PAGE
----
PKN Orlen, Poland's largest oil refiner and retailer, this week became the first oil company in central Europe to commit to climate neutrality by 2050, with plans to invest billions in energy efficiency, solar, wind, and hydrogen.
The April oil market crash will test the determination of majors like Shell and BP, which have recently announced goals to reach net-zero emissions by 2050, according to the International Energy Agency (IEA).
Alongside the transition to a climate neutral economy, Europe faces other transformative forces – or megatrends – that could drastically affect the economy and labour markets if not managed properly, writes Eliot Whittington.
If done right, the industrial pillar of the Green Deal can make Europe a world leader in climate-neutral and circular technologies, products and services, writes Ursula Woodburn. Ursula Woodburn is the head of EU relations at the European Corporate Leaders...
The Green Deal promoted by European Commission President Ursula von der Leyen has the potential to strengthen European, as well as global, forests and make a significant contribution to the fight against climate change, writes Hannah Mowat.
Just under half of the world's annual GDP is now covered by nations, regions and cities that are legislating for a net-zero emissions target, a new study has revealed. EURACTIV's media partner edie.net reports.
BP set one of the oil sector’s most ambitious targets for curbing carbon emissions on Wednesday (12 February) as new chief executive Bernard Looney began the biggest revamp in the company’s 111-year history.
Climate action can be the polestar guiding EU leaders through turbulent economic waters, writes Pascal Lamy, calling on politicians to put climate policy at the heart of a coherent industrial strategy.
The transition to net-zero emissions by 2050 is a massive challenge, but also a huge opportunity – a chance to design a socially inclusive, clean future, argue Sharan Burrow, Paul Polman and Laurence Tubiana.
European leaders gathering today for an EU summit in Brussels will try to persuade Poland, Czechia and Hungary to rally the bloc's proposed carbon neutrality goal for 2050. Brook Riley explains why this is both a moment of drama and anticlimax.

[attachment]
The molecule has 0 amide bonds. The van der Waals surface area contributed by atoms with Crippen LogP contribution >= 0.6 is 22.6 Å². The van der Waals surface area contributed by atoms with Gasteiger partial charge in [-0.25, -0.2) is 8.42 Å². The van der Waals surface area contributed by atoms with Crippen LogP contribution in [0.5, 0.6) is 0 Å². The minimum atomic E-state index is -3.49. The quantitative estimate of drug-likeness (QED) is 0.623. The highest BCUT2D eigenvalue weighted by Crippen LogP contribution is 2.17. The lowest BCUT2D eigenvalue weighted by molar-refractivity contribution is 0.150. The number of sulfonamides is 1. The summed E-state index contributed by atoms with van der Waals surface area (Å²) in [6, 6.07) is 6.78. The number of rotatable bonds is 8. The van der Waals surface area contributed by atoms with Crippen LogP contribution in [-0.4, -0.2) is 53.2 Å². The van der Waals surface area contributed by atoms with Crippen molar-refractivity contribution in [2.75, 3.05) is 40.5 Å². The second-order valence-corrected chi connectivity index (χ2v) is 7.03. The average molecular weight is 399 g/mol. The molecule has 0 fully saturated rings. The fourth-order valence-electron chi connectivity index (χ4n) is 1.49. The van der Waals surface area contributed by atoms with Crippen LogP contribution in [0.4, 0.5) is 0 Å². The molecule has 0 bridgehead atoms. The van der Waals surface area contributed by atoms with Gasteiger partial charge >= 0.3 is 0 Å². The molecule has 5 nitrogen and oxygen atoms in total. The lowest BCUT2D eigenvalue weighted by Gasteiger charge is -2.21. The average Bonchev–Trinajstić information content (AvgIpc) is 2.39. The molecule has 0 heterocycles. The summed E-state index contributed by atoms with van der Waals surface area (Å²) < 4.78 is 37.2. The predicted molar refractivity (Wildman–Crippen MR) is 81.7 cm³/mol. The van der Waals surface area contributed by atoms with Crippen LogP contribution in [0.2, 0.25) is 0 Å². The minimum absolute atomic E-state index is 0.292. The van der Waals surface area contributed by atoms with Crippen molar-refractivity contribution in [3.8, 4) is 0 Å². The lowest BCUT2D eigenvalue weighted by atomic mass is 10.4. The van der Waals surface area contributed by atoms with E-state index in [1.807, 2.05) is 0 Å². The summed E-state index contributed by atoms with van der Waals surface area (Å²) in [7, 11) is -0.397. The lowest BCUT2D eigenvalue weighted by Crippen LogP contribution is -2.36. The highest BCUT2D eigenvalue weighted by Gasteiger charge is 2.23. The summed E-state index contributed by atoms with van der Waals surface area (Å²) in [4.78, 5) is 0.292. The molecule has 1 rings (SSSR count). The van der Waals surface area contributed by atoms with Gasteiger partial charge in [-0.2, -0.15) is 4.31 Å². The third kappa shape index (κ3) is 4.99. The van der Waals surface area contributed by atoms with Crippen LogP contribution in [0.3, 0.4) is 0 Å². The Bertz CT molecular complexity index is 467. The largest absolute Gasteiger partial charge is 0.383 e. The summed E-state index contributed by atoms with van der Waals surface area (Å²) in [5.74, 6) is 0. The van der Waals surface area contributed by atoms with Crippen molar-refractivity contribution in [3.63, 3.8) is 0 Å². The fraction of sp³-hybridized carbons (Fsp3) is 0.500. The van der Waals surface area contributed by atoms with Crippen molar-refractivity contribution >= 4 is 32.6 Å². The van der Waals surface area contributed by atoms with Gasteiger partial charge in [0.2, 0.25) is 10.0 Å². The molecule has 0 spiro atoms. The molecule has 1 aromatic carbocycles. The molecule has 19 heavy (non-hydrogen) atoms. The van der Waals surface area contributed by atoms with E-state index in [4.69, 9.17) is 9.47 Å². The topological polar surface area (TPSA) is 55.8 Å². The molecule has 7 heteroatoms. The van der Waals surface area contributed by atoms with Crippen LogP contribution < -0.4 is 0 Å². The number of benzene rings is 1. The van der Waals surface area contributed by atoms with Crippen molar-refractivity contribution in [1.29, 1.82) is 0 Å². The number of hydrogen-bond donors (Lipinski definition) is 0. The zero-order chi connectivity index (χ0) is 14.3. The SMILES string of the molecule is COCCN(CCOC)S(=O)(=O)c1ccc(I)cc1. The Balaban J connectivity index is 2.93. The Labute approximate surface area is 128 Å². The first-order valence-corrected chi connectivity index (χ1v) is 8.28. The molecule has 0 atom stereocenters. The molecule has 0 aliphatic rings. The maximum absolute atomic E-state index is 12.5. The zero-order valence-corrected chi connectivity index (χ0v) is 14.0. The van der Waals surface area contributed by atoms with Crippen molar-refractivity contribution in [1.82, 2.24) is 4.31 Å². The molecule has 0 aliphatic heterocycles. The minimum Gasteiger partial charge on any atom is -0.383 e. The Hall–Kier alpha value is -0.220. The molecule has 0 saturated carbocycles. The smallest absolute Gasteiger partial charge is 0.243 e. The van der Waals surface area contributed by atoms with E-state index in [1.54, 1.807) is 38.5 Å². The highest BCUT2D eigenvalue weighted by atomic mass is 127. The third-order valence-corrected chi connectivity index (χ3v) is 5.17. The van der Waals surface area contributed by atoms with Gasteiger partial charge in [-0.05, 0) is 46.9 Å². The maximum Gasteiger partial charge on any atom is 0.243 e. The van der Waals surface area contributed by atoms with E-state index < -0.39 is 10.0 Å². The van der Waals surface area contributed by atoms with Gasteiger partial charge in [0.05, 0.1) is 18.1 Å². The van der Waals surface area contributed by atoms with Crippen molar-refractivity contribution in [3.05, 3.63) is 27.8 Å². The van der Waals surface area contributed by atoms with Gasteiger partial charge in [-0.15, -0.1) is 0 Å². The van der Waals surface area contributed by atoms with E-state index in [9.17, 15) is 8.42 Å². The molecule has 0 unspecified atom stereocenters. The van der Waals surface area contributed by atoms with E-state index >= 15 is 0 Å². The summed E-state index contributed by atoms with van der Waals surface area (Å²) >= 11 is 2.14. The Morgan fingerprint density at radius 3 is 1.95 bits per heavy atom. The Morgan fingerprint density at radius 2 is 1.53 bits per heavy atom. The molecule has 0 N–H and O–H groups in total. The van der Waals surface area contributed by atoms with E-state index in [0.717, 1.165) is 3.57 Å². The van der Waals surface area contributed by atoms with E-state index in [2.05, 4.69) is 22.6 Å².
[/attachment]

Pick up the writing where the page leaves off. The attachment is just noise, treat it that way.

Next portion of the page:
It’s the new Commission’s first weeks in office and climate is in the spotlight, with a European Green Deal expected to be tabled on 11 December. To succeed, the deal needs to enshrine increased climate ambition for the next decade, align the EU budget accordingly and boost EU support to developing countries, writes Wendel Trio.
The European Green Deal to be unveiled in early 2020 will pursue a strategy of increasing the share of electricity in the EU’s energy mix, the new head of the European Commission’s energy department told a conference in Brussels Wednesday (6 November).
The industry body for UK airlines believes that a renewed partnership with the Government can help the sector achieve net-zero emissions by 2050, as long as investment opportunities into green technologies are created. EURACTIV's media partner edie.net reports.
When the G20 Energy Ministers meet in Japan, they will stick to the old mantra that gas is a bridge fuel and is needed for the energy transition. This is not good news for the climate, writes Luca Bergamaschi.
In one of her last acts as prime minister, Theresa May confirmed that parliament will implement the recommendations of the Committee on Climate Change, creating a legally binding net-zero carbon target for 2050. EURACTIV's partner, edie.net, reports.
Departing from its usual supply security role, gas storage is vying for a central position in Europe’s vision of a hybrid energy system combining renewable electricity and low-carbon gases like hydrogen. But getting there won’t be a smooth run and regulators are watching closely.
Investors are clear, as global leaders in addressing climate change, it is vital for the EU to send strong, long-term signals about how it will fulfil – and indeed, step up – its commitment to meeting the goals of the...
To stay within the boundaries of the Paris Agreement, Europe needs to accelerate efforts to achieve a carbon neutral future and put climate change at the top of the EU agenda. Frank van der Vloed highlights five key steps that are critical for businesses to make the transition.
Latest data shows that the market-based solution alone is not enough to cut carbon pollution from heavy industry in line with the Paris Agreement goals. A new industrial policy mix is needed to ensure Europe is on a pathway to net-zero carbon emissions by 2040, writes Agnese Ruggiero.
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